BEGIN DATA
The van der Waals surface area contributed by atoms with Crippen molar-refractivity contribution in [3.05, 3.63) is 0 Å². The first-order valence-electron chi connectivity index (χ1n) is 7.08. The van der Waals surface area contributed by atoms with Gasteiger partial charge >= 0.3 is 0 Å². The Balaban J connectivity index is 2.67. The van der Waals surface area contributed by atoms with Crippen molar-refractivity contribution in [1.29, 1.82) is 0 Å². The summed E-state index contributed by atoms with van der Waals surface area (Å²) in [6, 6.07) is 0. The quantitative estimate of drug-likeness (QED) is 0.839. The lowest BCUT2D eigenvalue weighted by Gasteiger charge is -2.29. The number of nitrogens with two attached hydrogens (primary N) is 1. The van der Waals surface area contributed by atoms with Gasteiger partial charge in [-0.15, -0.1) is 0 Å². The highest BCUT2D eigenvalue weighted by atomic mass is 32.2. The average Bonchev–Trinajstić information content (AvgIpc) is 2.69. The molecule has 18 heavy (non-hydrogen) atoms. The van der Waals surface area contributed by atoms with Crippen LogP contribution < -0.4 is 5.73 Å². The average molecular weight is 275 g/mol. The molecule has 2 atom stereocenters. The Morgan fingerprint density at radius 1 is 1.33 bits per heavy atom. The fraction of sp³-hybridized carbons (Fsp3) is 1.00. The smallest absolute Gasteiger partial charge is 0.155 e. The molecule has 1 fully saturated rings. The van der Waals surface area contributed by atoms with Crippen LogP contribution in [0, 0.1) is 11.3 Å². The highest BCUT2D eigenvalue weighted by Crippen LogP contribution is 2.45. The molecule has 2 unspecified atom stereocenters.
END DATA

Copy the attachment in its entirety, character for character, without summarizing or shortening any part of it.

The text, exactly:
The van der Waals surface area contributed by atoms with Crippen molar-refractivity contribution in [3.05, 3.63) is 0 Å². The first-order valence-electron chi connectivity index (χ1n) is 7.08. The van der Waals surface area contributed by atoms with Gasteiger partial charge >= 0.3 is 0 Å². The Balaban J connectivity index is 2.67. The van der Waals surface area contributed by atoms with Crippen molar-refractivity contribution in [1.29, 1.82) is 0 Å². The summed E-state index contributed by atoms with van der Waals surface area (Å²) in [6, 6.07) is 0. The quantitative estimate of drug-likeness (QED) is 0.839. The lowest BCUT2D eigenvalue weighted by Gasteiger charge is -2.29. The number of nitrogens with two attached hydrogens (primary N) is 1. The van der Waals surface area contributed by atoms with Gasteiger partial charge in [-0.15, -0.1) is 0 Å². The highest BCUT2D eigenvalue weighted by atomic mass is 32.2. The average Bonchev–Trinajstić information content (AvgIpc) is 2.69. The molecule has 18 heavy (non-hydrogen) atoms. The van der Waals surface area contributed by atoms with Crippen LogP contribution < -0.4 is 5.73 Å². The average molecular weight is 275 g/mol. The molecule has 2 atom stereocenters. The Morgan fingerprint density at radius 1 is 1.33 bits per heavy atom. The fraction of sp³-hybridized carbons (Fsp3) is 1.00. The smallest absolute Gasteiger partial charge is 0.155 e. The molecule has 1 fully saturated rings. The van der Waals surface area contributed by atoms with Crippen LogP contribution in [0, 0.1) is 11.3 Å². The highest BCUT2D eigenvalue weighted by Crippen LogP contribution is 2.45. The molecule has 2 unspecified atom stereocenters.